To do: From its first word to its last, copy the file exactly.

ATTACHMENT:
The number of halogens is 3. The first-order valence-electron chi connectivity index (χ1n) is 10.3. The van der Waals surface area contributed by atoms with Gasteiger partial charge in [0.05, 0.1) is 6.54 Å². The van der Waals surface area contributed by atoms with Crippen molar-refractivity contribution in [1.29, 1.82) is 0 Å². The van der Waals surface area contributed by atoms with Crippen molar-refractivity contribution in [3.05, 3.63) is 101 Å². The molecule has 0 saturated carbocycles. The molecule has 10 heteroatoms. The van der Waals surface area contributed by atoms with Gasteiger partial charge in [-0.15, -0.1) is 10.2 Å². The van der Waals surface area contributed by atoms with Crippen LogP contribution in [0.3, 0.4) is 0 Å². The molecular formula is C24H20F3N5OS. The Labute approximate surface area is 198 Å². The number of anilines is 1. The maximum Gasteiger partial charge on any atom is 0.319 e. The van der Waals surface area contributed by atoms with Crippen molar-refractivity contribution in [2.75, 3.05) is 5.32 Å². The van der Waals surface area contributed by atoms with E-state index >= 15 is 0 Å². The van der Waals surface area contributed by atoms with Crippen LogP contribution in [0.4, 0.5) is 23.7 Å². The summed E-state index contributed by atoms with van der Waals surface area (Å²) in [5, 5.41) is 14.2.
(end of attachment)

The number of halogens is 3. The first-order valence-electron chi connectivity index (χ1n) is 10.3. The van der Waals surface area contributed by atoms with Gasteiger partial charge in [0.05, 0.1) is 6.54 Å². The van der Waals surface area contributed by atoms with Crippen molar-refractivity contribution in [1.29, 1.82) is 0 Å². The van der Waals surface area contributed by atoms with Crippen molar-refractivity contribution in [3.05, 3.63) is 101 Å². The molecule has 0 saturated carbocycles. The molecule has 10 heteroatoms. The van der Waals surface area contributed by atoms with Gasteiger partial charge in [-0.15, -0.1) is 10.2 Å². The van der Waals surface area contributed by atoms with Crippen LogP contribution in [0.3, 0.4) is 0 Å². The molecular formula is C24H20F3N5OS. The Labute approximate surface area is 198 Å². The number of anilines is 1. The maximum Gasteiger partial charge on any atom is 0.319 e. The van der Waals surface area contributed by atoms with Crippen molar-refractivity contribution in [2.75, 3.05) is 5.32 Å². The van der Waals surface area contributed by atoms with E-state index >= 15 is 0 Å². The van der Waals surface area contributed by atoms with Crippen LogP contribution in [0.4, 0.5) is 23.7 Å². The summed E-state index contributed by atoms with van der Waals surface area (Å²) in [5, 5.41) is 14.2.